New version of RETScreen adds critical energy efficiency tools and more
The fourth version of RETScreen, the web-based energy management tool, was released in December 2007 with a whole host of upgrades that make it that much more useful for facility owners and managers considering the adoption of energy efficiency measures.
Originally developed by Natural Resources Canada’s CANMET Energy Technology Centre, to determine the feasibility of renewable energy projects, the tool has gone through several iterations in the past 10 years.
“About four years ago, we added information about cogeneration,” notes Greg Leng, director of RETScreen International. “Probably the main difference in the newest version is the addition of a whole series of energy efficiency tools, for all building types – from residential buildings to commercial institutions, right up to large industrial facilities.”
The purpose of RETScreen, a free web-based evaluation system, is to help engineers, architects and facilities managers to evaluate whether it makes sense to introduce renewable energy installations, cogeneration, and now any number of energy efficiency measures. It’s not meant to replace the use of an energy audit or energy professionals, but it provides a robust tool with which to calculate possible scenarios for energy efficiency projects.
The new version of RETScreen also includes critical weather data.
“We’ve had an ongoing collaboration with NASA in the U.S.,” says Leng. “When you do an analysis of a building, you need climate data – temperatures, design temperatures, etc. With NASA, using their satellites, we’ve actually been able to create a climate database for the entire surface of the planet, so there basically isn’t anywhere in the world now for which you don’t have data. That’s quite important, because the data up until now has been limited to airport weather stations. That database is now right within the RETScreen tool itself, at your fingertips.”
The third major item added in the new version is that the software has been translated into 26 different languages that cover two thirds of the world’s population.
“This means that if you are working in English, you can send your data to, say, your engineer working in French in Quebec, and he can switch it to French. You might then have an apartment building complex you’re developing in China. You can switch the file to Chinese for your Chinese partner to review. This is really huge, because it turns RETScreen from an analysis tool into a project development tool. It dramatically increases the speed at which projects are done, and facilitates communications between different project developers.”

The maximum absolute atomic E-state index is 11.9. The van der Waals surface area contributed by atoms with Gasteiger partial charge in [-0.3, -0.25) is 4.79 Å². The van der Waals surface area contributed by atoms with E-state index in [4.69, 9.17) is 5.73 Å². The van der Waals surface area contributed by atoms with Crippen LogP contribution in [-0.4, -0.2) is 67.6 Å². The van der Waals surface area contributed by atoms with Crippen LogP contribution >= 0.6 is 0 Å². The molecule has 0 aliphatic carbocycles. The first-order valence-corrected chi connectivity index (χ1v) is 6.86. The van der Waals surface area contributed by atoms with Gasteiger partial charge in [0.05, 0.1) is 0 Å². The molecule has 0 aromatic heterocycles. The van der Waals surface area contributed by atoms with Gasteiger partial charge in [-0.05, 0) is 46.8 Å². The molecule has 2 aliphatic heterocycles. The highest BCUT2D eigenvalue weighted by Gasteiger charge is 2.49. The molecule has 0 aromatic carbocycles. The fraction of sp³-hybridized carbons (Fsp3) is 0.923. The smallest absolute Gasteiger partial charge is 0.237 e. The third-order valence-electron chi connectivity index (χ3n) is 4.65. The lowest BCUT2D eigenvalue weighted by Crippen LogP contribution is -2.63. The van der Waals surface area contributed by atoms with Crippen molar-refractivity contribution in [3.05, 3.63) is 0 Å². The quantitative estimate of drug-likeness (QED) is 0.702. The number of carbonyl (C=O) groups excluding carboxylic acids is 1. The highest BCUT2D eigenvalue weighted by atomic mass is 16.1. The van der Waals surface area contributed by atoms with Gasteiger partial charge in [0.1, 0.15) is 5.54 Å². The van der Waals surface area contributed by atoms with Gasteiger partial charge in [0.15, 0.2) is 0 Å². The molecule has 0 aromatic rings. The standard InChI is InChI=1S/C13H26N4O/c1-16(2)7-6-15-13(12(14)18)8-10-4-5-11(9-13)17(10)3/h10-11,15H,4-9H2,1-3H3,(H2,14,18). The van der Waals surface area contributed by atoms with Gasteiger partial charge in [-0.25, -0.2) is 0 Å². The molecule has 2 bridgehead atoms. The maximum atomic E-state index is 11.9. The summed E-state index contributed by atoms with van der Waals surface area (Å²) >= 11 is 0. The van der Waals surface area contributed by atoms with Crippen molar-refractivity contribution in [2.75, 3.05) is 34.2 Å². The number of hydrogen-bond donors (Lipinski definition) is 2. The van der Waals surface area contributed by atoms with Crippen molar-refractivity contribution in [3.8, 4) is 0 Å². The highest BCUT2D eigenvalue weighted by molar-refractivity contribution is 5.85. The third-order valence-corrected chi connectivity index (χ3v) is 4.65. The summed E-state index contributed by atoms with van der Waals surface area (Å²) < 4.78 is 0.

A fourth major development on the site is access to fully-integrated case studies.
“In the past, we’ve had a series of case studies of real projects that have been built, telling you what the real numbers were and the lessons learned” explains Leng. “What we’ve done now is to actually integrate all of those case studies right into the software. This means when you are discussing a specific project – say, the installation of more efficient lighting systems for your schools – you are able to call up an example, and the model switches to that technology, that application, so you have a starting point.”
Leng considers the technology a tool that can truly make a difference for the successful implementation of energy efficiency projects.
“All of these tools dramatically reduce the cost and the time of doing these studies because, really, the costs of the studies themselves can be a major barrier to both efficiency and renewable energy. The idea behind RETScreen is that by dramatically reducing these costs, that money can be spent on actually implementing projects or studying more projects to expand markets.”
In late January, the program passed the 137,000-user mark. The technology is used in 222 countries and is growing by over 900 users a week at the moment.
“We have a real critical mass of users right now,” says Leng. “In Canada alone, the number is up around 36,000, and it has grown strictly by word of mouth and the use of search engines. We’ve put all of our money in the developing the tool, as well as providing training and other support.”
At this point, many of the improvements have actually come from user comments and feedback.
“What’s interesting is that we’re also getting many users who are developing their own improvements to the tool and sending them to us,” Leng notes. “So we’re actually integrating through the user community. There are also 140 universities worldwide that train on RETScreen.”
The big difference from the early days of the program is that, by considering energy efficiency in general rather than simply the introduction of higher-cost solutions like renewables and cogeneration, the site is applicable to every building, every factory, every municipality in the world.
“Our whole focus has been on cost-effectiveness,” says Leng. “Environmental benefits are just a spin-off. Most people don’t realize how cost-effective efficiency and renewables are, so really these tools were developed to make the business case – you are going to save or make money.”
Using RETScreen is completely free of charge. “The point, for us, is to expand markets and have a real impact,” says Leng.